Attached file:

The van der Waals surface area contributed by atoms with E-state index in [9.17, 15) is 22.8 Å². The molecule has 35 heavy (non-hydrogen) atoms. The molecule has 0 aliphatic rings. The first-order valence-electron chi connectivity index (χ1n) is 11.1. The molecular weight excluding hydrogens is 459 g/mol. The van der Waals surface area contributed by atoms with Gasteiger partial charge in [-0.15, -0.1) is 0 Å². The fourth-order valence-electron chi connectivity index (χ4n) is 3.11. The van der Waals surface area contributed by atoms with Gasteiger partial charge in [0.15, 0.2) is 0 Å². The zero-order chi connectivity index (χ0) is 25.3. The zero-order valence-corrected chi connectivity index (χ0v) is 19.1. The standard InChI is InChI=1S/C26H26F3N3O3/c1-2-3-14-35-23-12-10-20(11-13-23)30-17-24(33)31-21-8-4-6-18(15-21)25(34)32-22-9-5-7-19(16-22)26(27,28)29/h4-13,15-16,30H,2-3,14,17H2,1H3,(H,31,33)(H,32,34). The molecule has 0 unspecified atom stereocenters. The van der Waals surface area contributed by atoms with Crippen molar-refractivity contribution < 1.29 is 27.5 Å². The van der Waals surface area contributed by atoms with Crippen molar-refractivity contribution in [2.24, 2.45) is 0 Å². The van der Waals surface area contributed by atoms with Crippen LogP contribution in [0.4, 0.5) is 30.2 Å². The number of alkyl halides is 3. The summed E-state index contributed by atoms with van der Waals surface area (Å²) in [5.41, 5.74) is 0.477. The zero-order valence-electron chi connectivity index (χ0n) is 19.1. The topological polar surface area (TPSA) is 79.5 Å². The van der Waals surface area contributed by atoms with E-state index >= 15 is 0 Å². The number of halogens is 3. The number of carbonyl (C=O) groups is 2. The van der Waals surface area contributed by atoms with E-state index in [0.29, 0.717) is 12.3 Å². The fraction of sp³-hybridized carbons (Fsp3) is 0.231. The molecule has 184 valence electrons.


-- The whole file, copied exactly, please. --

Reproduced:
The van der Waals surface area contributed by atoms with E-state index in [9.17, 15) is 22.8 Å². The molecule has 35 heavy (non-hydrogen) atoms. The molecule has 0 aliphatic rings. The first-order valence-electron chi connectivity index (χ1n) is 11.1. The molecular weight excluding hydrogens is 459 g/mol. The van der Waals surface area contributed by atoms with Gasteiger partial charge in [-0.15, -0.1) is 0 Å². The fourth-order valence-electron chi connectivity index (χ4n) is 3.11. The van der Waals surface area contributed by atoms with Gasteiger partial charge in [0.15, 0.2) is 0 Å². The zero-order chi connectivity index (χ0) is 25.3. The zero-order valence-corrected chi connectivity index (χ0v) is 19.1. The standard InChI is InChI=1S/C26H26F3N3O3/c1-2-3-14-35-23-12-10-20(11-13-23)30-17-24(33)31-21-8-4-6-18(15-21)25(34)32-22-9-5-7-19(16-22)26(27,28)29/h4-13,15-16,30H,2-3,14,17H2,1H3,(H,31,33)(H,32,34). The molecule has 0 unspecified atom stereocenters. The van der Waals surface area contributed by atoms with Crippen molar-refractivity contribution < 1.29 is 27.5 Å². The van der Waals surface area contributed by atoms with Crippen molar-refractivity contribution in [2.24, 2.45) is 0 Å². The van der Waals surface area contributed by atoms with Crippen LogP contribution in [0.4, 0.5) is 30.2 Å². The number of alkyl halides is 3. The summed E-state index contributed by atoms with van der Waals surface area (Å²) in [5.41, 5.74) is 0.477. The zero-order valence-electron chi connectivity index (χ0n) is 19.1. The topological polar surface area (TPSA) is 79.5 Å². The van der Waals surface area contributed by atoms with E-state index >= 15 is 0 Å². The number of halogens is 3. The number of carbonyl (C=O) groups is 2. The van der Waals surface area contributed by atoms with E-state index in [0.29, 0.717) is 12.3 Å². The fraction of sp³-hybridized carbons (Fsp3) is 0.231. The molecule has 184 valence electrons.